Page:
• Upcoming Events

    Monday 11/8
    Peter Beinart
    "Israel: Have we lost that loving feeling, and can we get it back?"
    5-7pm
    Davis Auditorium
    Sturm Hall

    Monday 11/8
    The Muslim Student Association is hosting an Eid Mubarak dinner from 6-8 pm at the Korbel Cyber Cafe.

    Wednesday 11/10
    A Faculty Panel will discuss different issues surrounding the Occupy Wallstreet movement.
    Noon in the Cyber Cafe

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    klkingma@ole.augie.edu

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A day of hope

All three of the biggest stories carry a common theme, which is making progress towards peaceful resolutions to problems.  First up is Israel-Palestine, covered by the New York Times, where the two sides are working towards a ceasefire after several days of shoddy Hamas rocket attacks and not-quite-precise but effective countermeasures by the Israelis.  Still,

Israeli analysts warned that a return to the tense calm that has largely prevailed in the last two years would not compensate for the lack of a more coherent Israeli strategy vis-à-vis Gaza, nor prevent another escalation with the potential of leading to an all-out conflagration.

Next, Yemen President Ali Abdullah Saleh appears receptive to GCC mediation for the resolution of his countries political crisis.  Al Jazeera is reporting that the  statement says

Saleh should hand his authorities over to his vice president and that all parties should “stop all forms of revenge .. and [legal] pursuance, through guarantees offered” – wording that appeared to offer Saleh assurances of no prosecution for him or his family once he leaves office.

The statement from Saleh’s office on Monday said: “In compliance with statements made several times … the president has no reservation against transferring power peacefully and smoothly within the framework of the constitution.”

The article suggests that opposition leaders will meet with GCC officials today to discuss the terms of the proposed solution.

Meanwhile, rebel leaders in Libya today are considering an African Union proposal for a ceasefire.  This BBC News article contains the details.  The goal of the ceasefire is to allow humanitarian aid to pour into the state unfettered while creating a dialog between the government and the rebels on a political solution.  The rebels central concern is that Gaddafi will use a pause in violence to position is forces to launch a surprise attack and effectively route the rebels.  The rebels have also said that they will not accept an bargain that does not have Gaddafi stepping down as one of its terms.  For his part, Gaddafi has already agreed to the terms of the AU proposal.

 

 

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America’s Response to Egypt

“Our assessment is that the Egyptian government is stable and is looking for ways to respond to the legitimate needs and interests of the Egyptian people.” – Hillary Clinton

Just weeks after demanding reform from the leaders of the Arab World, Secretary of State Hillary Clinton’s guarded comment illustrates that a grassroots movement for regime change in Egypt may further complicate US foreign policy in the Middle East.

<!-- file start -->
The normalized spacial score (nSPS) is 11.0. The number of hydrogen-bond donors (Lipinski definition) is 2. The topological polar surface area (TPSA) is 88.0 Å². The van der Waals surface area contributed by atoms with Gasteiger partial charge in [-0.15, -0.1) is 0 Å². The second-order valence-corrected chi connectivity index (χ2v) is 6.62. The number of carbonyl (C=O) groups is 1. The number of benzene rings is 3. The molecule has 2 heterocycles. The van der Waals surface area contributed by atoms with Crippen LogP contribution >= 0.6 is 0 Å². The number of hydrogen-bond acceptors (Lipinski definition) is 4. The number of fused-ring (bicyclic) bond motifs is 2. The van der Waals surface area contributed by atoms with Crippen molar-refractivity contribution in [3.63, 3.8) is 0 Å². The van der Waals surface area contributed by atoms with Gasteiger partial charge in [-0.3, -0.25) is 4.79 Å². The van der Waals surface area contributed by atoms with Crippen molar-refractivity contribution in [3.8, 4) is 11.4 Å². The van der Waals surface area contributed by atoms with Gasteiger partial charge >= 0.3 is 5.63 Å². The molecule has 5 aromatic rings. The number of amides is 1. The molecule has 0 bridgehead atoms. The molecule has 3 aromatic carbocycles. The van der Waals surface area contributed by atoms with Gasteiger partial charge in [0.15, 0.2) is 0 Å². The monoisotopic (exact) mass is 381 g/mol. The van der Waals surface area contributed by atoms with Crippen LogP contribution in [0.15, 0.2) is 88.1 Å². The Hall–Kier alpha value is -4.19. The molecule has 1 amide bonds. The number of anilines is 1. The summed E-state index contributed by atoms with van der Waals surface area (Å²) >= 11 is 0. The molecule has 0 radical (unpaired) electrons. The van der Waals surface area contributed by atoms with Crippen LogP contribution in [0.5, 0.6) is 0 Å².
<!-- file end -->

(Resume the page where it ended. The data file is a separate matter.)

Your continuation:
It goes without question that Egypt’s stability is vital to current US interests in the region–particularly as a key player in the United State’s unshakable commitment to the security of Israel, and as an ally in the ongoing global war on terror.  Since the George W. Bush administration, there has been a shift in US foreign policy focus toward the promotion of democracy throughout the Middle East.  That administration’s interventionist efforts in Iraq, coupled with simultaneous support for authoritarian regimes elsewhere in the region, have undoubtedly tainted any future US mission to directly influence such a transformation.  President Barack Obama has continued the previous administration’s stance on supporting democracy in the Middle East, but his administration been careful in its diplomatic reaction to current events.

Now, we are witnessing a revolution in Tunisia that has reverberated throughout the Middle East in both conversation and action.  The peoples of Egypt and–as of today–Yemen are protesting against their governments.  How the United States responds is indicative of a precarious US balance of interests.  Should the ideal dramatic change take place in Egypt and Mubarak’s regime crumble, what then becomes of Egypt as a long-standing ally in the aforementioned US interests?  Will the balance of power shift in the region?  Will the new leadership remain a partner to the United States?  There are many tough questions US foreign policymakers will face in the wake of these events.

In Cairo, President Obama stated his belief in the willingness of peoples of the Arab and Muslim world to embrace democracy and human rights.  In his 2010 National Security Strategy, Mr. Obama reiterated the US commitment to spread the values of democracy and freedom abroad: “That is why we must always seek to improve these values not just when it is easy, but when it is hard.”

It is obvious that such values are being upheld by the legitimate movements of the peoples of Tunisia, Egypt, and Yemen.  Perhaps the United States will choose promotion of democracy at the expense of regime stability in the region–no doubt a hard choice–but one being made across the Arab world.